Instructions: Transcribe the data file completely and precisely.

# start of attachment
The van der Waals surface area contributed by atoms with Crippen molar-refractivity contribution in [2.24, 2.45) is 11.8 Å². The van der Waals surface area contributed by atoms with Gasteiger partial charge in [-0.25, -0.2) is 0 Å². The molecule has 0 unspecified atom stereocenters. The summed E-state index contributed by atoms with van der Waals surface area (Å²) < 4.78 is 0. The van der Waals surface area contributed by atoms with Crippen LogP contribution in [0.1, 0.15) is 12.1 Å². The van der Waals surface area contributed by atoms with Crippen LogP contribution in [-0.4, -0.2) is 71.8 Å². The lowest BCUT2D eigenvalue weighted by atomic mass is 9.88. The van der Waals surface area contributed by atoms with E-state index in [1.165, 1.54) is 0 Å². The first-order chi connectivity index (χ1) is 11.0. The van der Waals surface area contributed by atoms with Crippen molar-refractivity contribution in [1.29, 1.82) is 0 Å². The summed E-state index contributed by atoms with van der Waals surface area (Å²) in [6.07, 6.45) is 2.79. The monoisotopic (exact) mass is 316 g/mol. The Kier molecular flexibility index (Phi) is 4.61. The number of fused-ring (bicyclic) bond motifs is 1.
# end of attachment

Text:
The van der Waals surface area contributed by atoms with Crippen molar-refractivity contribution in [2.24, 2.45) is 11.8 Å². The van der Waals surface area contributed by atoms with Gasteiger partial charge in [-0.25, -0.2) is 0 Å². The molecule has 0 unspecified atom stereocenters. The summed E-state index contributed by atoms with van der Waals surface area (Å²) < 4.78 is 0. The van der Waals surface area contributed by atoms with Crippen LogP contribution in [0.1, 0.15) is 12.1 Å². The van der Waals surface area contributed by atoms with Crippen LogP contribution in [-0.4, -0.2) is 71.8 Å². The lowest BCUT2D eigenvalue weighted by atomic mass is 9.88. The van der Waals surface area contributed by atoms with E-state index in [1.165, 1.54) is 0 Å². The first-order chi connectivity index (χ1) is 11.0. The van der Waals surface area contributed by atoms with Crippen molar-refractivity contribution in [1.29, 1.82) is 0 Å². The summed E-state index contributed by atoms with van der Waals surface area (Å²) in [6.07, 6.45) is 2.79. The monoisotopic (exact) mass is 316 g/mol. The Kier molecular flexibility index (Phi) is 4.61. The number of fused-ring (bicyclic) bond motifs is 1.